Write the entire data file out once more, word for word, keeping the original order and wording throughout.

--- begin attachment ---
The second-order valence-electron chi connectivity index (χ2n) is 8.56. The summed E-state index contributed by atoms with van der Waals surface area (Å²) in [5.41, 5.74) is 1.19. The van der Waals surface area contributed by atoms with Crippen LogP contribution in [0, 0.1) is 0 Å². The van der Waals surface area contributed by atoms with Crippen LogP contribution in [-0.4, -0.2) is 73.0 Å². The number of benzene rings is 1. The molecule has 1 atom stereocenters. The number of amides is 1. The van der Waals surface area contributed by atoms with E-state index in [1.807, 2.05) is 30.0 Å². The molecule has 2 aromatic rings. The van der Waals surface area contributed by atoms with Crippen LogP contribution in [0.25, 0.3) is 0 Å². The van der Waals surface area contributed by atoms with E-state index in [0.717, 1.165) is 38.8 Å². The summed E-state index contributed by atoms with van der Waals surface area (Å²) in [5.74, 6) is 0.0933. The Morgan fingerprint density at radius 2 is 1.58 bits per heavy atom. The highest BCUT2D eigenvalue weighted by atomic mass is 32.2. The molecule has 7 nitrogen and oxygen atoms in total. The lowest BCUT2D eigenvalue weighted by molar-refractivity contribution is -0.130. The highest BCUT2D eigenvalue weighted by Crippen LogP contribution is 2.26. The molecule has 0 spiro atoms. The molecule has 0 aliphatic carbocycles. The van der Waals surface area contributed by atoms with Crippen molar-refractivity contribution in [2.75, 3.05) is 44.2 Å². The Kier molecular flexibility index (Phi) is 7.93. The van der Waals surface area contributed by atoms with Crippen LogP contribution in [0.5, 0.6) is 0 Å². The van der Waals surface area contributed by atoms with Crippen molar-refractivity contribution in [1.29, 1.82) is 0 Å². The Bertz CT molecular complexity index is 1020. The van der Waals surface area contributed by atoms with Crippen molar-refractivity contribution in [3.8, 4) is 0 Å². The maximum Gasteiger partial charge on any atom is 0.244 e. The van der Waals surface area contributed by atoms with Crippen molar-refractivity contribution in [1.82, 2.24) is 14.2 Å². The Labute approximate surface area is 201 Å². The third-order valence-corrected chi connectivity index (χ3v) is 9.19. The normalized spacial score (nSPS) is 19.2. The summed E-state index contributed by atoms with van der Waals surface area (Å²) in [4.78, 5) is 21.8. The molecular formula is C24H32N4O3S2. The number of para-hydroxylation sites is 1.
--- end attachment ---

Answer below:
The second-order valence-electron chi connectivity index (χ2n) is 8.56. The summed E-state index contributed by atoms with van der Waals surface area (Å²) in [5.41, 5.74) is 1.19. The van der Waals surface area contributed by atoms with Crippen LogP contribution in [0, 0.1) is 0 Å². The van der Waals surface area contributed by atoms with Crippen LogP contribution in [-0.4, -0.2) is 73.0 Å². The number of benzene rings is 1. The molecule has 1 atom stereocenters. The number of amides is 1. The van der Waals surface area contributed by atoms with E-state index in [1.807, 2.05) is 30.0 Å². The molecule has 2 aromatic rings. The van der Waals surface area contributed by atoms with Crippen LogP contribution in [0.25, 0.3) is 0 Å². The van der Waals surface area contributed by atoms with E-state index in [0.717, 1.165) is 38.8 Å². The summed E-state index contributed by atoms with van der Waals surface area (Å²) in [5.74, 6) is 0.0933. The Morgan fingerprint density at radius 2 is 1.58 bits per heavy atom. The highest BCUT2D eigenvalue weighted by atomic mass is 32.2. The molecule has 7 nitrogen and oxygen atoms in total. The lowest BCUT2D eigenvalue weighted by molar-refractivity contribution is -0.130. The highest BCUT2D eigenvalue weighted by Crippen LogP contribution is 2.26. The molecule has 0 spiro atoms. The molecule has 0 aliphatic carbocycles. The van der Waals surface area contributed by atoms with Crippen molar-refractivity contribution in [2.75, 3.05) is 44.2 Å². The Kier molecular flexibility index (Phi) is 7.93. The van der Waals surface area contributed by atoms with Crippen LogP contribution in [0.5, 0.6) is 0 Å². The van der Waals surface area contributed by atoms with Crippen molar-refractivity contribution in [1.29, 1.82) is 0 Å². The Bertz CT molecular complexity index is 1020. The van der Waals surface area contributed by atoms with Crippen molar-refractivity contribution in [3.8, 4) is 0 Å². The maximum Gasteiger partial charge on any atom is 0.244 e. The van der Waals surface area contributed by atoms with Crippen molar-refractivity contribution in [1.82, 2.24) is 14.2 Å². The Labute approximate surface area is 201 Å². The third-order valence-corrected chi connectivity index (χ3v) is 9.19. The normalized spacial score (nSPS) is 19.2. The summed E-state index contributed by atoms with van der Waals surface area (Å²) in [4.78, 5) is 21.8. The molecular formula is C24H32N4O3S2. The number of para-hydroxylation sites is 1.